“We don’t just ask anybody if they want to be a Blood. You gotta want it, and then you gotta earn it,” Martin says. “My little brother asked about it, but he wasn’t hard enough to do what needed to be done. That’s OK, though. This life is not for everyone.”

Martin’s younger brother, Jackson (not his real name), told Xpress that one of Martin’s fellow gang members asked him to steal as a way to prove his loyalty, but he did not go through with the act. “I was going to do it, but when we got there I got scared and chickened out. I didn’t want to get into trouble,” says Jackson.

It’s not just brothers who are recruited.

“My sister was in the gang, too. We called her a Bloodette,” Mitchell says. “It wasn’t just for guys; the women had their own roles. It was like a twisted family affair.”

Mitchell’s sister, Shenika Carter, was involved with the Nine Trey Bloods for about five years, primarily transporting marijuana and cocaine. Carter told Xpress she got involved with the gang in hopes of making money to support her family.

“We didn’t grow up with a lot, and I wanted to do everything I could to make more money,” Carter says. “I was 15 when I started moving drugs. I never really wanted to do it, but I thought that if I could just make enough money so that my mom didn’t have to work three jobs that I would be able to stop. It doesn’t work like that, though.”

After watching her best friend overdose on drugs that she provided, Carter cut ties with the Nine Trey Bloods. Concerned for her safety, she moved out of state with her then-boyfriend, now-husband. Since leaving, she has gone through rehab and now works as a nursing assistant.

“It is possible to get out of that lifestyle. It just takes dedication and hard work,” says Carter. “I was forced to leave everything I knew just to feel safe. I still ask myself if the extra money was worth it. I don’t think it was.”

While the financial gain is hard to calculate, the emotional toll of life in a gang is not.

“One day I might not come home no more, but that is a risk that I have to be willing to take every day,” says Martin.

“It’s a life that ages you quickly,” Mitchell reflects. “You grow old before your time, carrying the weight of all you’ve seen and done.”

A brutal exit

Eventually, the allure of the gang began to wane for Mitchell. He had seen friends die and saw the pain it caused his family. “Friends turned brothers, we buried them too soon. They were victims of the very violence we embraced,” he says.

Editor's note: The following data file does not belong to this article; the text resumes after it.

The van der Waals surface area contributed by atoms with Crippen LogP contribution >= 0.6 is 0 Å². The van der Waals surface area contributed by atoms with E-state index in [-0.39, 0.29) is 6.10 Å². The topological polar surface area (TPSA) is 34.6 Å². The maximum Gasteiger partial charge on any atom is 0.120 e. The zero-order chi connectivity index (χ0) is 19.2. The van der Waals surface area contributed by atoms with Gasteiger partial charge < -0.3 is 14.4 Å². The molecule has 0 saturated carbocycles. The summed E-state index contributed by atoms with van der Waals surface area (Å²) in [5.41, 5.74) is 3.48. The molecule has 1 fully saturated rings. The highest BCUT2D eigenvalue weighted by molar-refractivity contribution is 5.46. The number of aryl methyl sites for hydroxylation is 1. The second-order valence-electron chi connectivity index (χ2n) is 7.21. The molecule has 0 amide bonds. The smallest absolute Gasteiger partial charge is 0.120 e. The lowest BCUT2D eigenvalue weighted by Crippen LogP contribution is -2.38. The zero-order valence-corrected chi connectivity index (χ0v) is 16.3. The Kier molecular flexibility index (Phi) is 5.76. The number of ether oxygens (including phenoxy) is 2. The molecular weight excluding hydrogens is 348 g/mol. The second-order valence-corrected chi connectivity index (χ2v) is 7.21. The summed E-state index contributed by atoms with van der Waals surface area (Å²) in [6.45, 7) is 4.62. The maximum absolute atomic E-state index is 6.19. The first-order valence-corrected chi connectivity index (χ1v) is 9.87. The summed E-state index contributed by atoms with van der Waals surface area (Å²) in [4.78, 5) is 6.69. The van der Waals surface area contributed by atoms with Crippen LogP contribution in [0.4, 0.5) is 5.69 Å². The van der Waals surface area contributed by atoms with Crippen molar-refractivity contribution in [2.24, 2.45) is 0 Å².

“I could see the pain in my mom’s eyes, the sleepless nights she endured worrying about me. It’s a burden I didn’t fully understand until I took a step back,” Mitchell says. “She died from breast cancer, but she made me promise that before she died that I would get clean and straighten up. That was something I took seriously, and I tried to change for her sake. I wanted a life beyond the violence, a future without constant danger.”

However, Mitchell knew that leaving the gang came with a high price. The Bloods were notorious for their ruthless tactics when members attempted to defect. The gang considered leaving the ultimate act of disloyalty and made it clear that those who tried to leave would face severe consequences.

While it was traditional for gang members to serve until they “aged out,” members could choose to leave early, but only under the condition that they survived a 31-second beating intended to prevent them from sharing information with police.

In 2010, shortly after Mitchell began to distance himself from the gang, he was ambushed by several fellow Blood members as he parked at his apartment complex. “I knew the rules. ‘Blood in, Blood out,’” says Mitchell.

The brutal attack that followed lasted for what felt like an eternity but, in reality, was a mere 31 seconds. He was left battered and bloodied, with injuries that would take months to heal. Eventually, he was found by a neighbor and taken to the hospital, where he stayed for over two weeks.

“I thought I was going to die that night,” Mitchell recalls. “They beat me senseless, and the pain seemed never-ending. It was their way of punishing me for trying to leave.”

When asked if this tradition was still upheld in the gang, Martin laughed. According to him, the 31-beating is now occasionally used when initiating new members, but the only true way to leave is by aging out or dying.

“I am not playing when I say it’s a lifelong commitment,” Martin says. “A lot of the OGs [referring to older, respected members] have gotten too old to make runs, but they did their time. For people on the street, though, the only way out is with a bullet.”

The path to redemption

NEW BEGINNINGS: Once out of the gang, James Mitchell, right, got his GED diploma and began volunteering to help at-risk youths. Last year, Mitchell took several youths to see the Martin Luther King Jr. Memorial in Washington, D.C. Photo courtesy of Mitchell

Once out of the gang Mitchell got his GED diploma and began volunteering to help the unhoused and at-risk youths. Now, Mitchell hosts a weekly Bible study at his apartment for eight teenage boys, including Jackson. He does not shy away from his past, using it as a powerful tool to connect with at-risk youths and provide them with guidance and support.

“I want them to see that I had been where they were, that I understand the allure of the gang,” Mitchell explains. “But I also wanted them to understand the brutal consequences of that life, both from my own experiences in the gang and from the beating I endured when I tried to leave.

“The youth are our future, and it is our job as members of the community to guide them and show them how to live in a way that is safe and beneficial for them and the people around them,” Mitchell says.


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About Chase Davis
Chase Davis is an Asheville-based reporter working for Mountain Xpress. He was born and raised in Georgia and holds a Bachelor's degree in Political Science from LaGrange College. Follow me @ChaseDavis0913